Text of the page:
Eagleman describes the steps of how a robot would approach the problem of stacking blocks. First, it would run a subroutine of identifying what is a block and what is not a block. Then, it would execute a subroutine to pick up the block. Then, it would execute a subroutine to stack the block on top of another block. Predictive coding can look at an index of millions of records and look at word relationships and patterns of keywords and synonyms to identify documents it “thinks” are relevant. But, according to Eagleman, tackling problems as subroutines that are performed in order, which is the only way artificial intelligence can operate right now, is not how the human brain solves problems. So, while Relativity might be able to find the top 100 hottest documents, it cannot figure out which of those would be best to use as deposition exhibits. It could look at a PowerPoint slide deck and tell you if the word density is too high, but it can’t tell you if it would be boring to listen to.

Long story short – receptionists might be replaced by an auto attendant from a cloud telephone service, but lawyers are still far off from being replaced (at least certain lawyers).

What Does This Mean For Us?

So, what if all you do is menial labor and you are worried that you are going to get replaced by a robot? Don’t worry. Your legal career is not on borrowed time. You do what Blockbuster and Kodak didn’t do – you evolve. Move yourself outside of the realm of menial tasks and things that can be solved by subroutines. That’s option one.

Option two is to learn to be the one who controls the technology.  Last week, I discussed how one of the best things a young lawyer can do is learn legal technology. Even more so if you feel that technology is going to replace your job. The technology does not buy itself and install itself. It does not run a cost/benefit analysis of using different systems. Relativity does not walk into a room and settle cases. It’s the administrators and document review teams that run the searches and use the shortcuts to find those documents. So, learn how to control and master the tools that create the shortcuts. As the person who controls the shortcuts, you’ll be in even higher demand than a professional Bates label applier.

About the author:
Jeff Bennion is Of Counsel at Estey & Bomberger LLP, a plaintiffs’ law firm specializing in mass torts and catastrophic injuries. He serves as a member of the Board of Directors of San Diego’s plaintiffs’ trial lawyers association, Consumer Attorneys of San Diego. He is also the Education Chair and Executive Committee member of the State Bar of California’s Law Practice Management and Technology section. He is a member of the Advisory Council and instructor at UCSD’s Litigation Technology Management program. His opinions are his own. Follow him on Twitter here or on Facebook here, or contact him by email at jeff@trial.technology.

Date:  Jun 21, 2016 at 2:02 PM

Solo and Small Firm Summit – June 2016

Peter Brewer, a member of the LPMT Executive Committee,  presented three programs at the Solo and Small Firm Summit this past June.  He provides a summary of two of the programs:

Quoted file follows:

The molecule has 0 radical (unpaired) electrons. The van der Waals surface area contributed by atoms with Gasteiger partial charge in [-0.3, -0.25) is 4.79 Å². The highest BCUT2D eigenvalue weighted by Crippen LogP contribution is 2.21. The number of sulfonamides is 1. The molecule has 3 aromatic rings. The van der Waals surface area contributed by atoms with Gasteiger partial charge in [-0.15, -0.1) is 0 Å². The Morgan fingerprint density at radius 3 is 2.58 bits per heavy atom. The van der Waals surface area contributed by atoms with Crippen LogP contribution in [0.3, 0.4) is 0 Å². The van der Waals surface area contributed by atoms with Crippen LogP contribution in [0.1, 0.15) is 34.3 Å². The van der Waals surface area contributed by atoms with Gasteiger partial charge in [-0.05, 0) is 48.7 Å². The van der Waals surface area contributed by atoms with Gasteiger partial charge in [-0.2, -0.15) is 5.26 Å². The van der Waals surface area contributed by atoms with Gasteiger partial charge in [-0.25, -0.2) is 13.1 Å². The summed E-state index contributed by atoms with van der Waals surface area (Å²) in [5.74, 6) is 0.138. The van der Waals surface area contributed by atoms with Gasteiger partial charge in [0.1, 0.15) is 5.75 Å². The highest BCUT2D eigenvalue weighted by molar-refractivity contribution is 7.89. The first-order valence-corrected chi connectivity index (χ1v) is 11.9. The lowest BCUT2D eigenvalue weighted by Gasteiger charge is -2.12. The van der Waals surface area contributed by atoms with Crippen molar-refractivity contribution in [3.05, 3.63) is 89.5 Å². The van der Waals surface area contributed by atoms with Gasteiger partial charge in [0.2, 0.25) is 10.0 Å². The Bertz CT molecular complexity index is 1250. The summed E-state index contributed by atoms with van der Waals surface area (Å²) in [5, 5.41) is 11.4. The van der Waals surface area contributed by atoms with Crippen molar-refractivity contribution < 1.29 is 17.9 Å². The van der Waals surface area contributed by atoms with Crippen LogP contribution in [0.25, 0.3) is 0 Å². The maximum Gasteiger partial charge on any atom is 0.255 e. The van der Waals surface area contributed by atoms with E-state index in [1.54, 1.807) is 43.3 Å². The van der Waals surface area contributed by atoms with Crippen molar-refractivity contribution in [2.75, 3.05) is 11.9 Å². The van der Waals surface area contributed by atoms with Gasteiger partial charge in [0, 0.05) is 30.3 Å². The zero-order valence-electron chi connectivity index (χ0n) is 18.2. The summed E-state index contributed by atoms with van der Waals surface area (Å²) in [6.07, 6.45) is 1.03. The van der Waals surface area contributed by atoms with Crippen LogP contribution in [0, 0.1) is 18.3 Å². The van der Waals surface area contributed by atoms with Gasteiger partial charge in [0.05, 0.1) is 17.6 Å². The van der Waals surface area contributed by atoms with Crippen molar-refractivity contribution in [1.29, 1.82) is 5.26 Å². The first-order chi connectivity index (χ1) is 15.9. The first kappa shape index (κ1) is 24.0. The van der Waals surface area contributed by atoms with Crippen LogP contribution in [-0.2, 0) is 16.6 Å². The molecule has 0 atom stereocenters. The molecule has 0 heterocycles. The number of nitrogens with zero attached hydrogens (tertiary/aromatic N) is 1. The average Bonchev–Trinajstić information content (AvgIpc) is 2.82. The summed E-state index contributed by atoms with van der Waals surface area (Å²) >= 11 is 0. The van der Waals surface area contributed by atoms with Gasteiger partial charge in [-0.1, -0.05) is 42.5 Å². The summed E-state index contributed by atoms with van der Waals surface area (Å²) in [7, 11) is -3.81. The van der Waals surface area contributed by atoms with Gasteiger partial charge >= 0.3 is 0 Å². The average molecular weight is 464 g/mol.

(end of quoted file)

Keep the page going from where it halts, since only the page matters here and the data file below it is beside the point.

Evolving Your Solo Practice (Session Number 8)

For those readers who were fortunate enough to attend the Cal State Bar’s “Solo and Small Firm Summit” June 16 through 18 in Newport Beach, you were treated to an excellent event with dozens of interesting and enlightening seminar sessions.

One such session was Session Number 8, “Taking the Next Step – Evolving from Solo to a Small Firm.”  This session was well received.  The two speakers, each small firm owners, first asked the question, why not stay in solo practice?  Various considerations were explored, such as does having a firm suggest a likelihood of attracting larger cases?  Is there more opportunity for economic security?  In the final analysis, every form of attorney practice is a business, and every business involves risk, but the risk can be managed and the rewards of building a firm can be substantial.

Next the speakers considered the potential benefits of a firm.  The support you get from your co-workers includes emotional support as well as project assistance.  More attorneys can mean greater bandwidth of skill, experience, personality, and diversity.  A firm provides a confidential source for brainstorming discussions and idea sharing as well as the possibility of taking more pro-bono work or expanding into enjoyable or worthy but possibly less profitable undertakings.  Potential financial advantages and scheduling freedom were also discussed.

The potential drawbacks of a firm were also raised.  Those included risks, including for example financial risks of loan and financing guarantees.  Your responsibility to and for co-workers was considered, as was the time and responsibilities of management, both personnel and administrative matters.

Alternatives to a firm were also evaluated, such as associations of individual attorneys, “executive suite” style workplaces, and embedding oneself in an established firm as a subtenant.

The program wrapped up with a grab bag of suggestions and considerations, borne of the experience of the speakers.  These included discussion of where your work will come from, how to keep your employees gainfully occupied, and considerations of office space, conference space, technology, and necessary equipment such as a phone system, computer network, and more.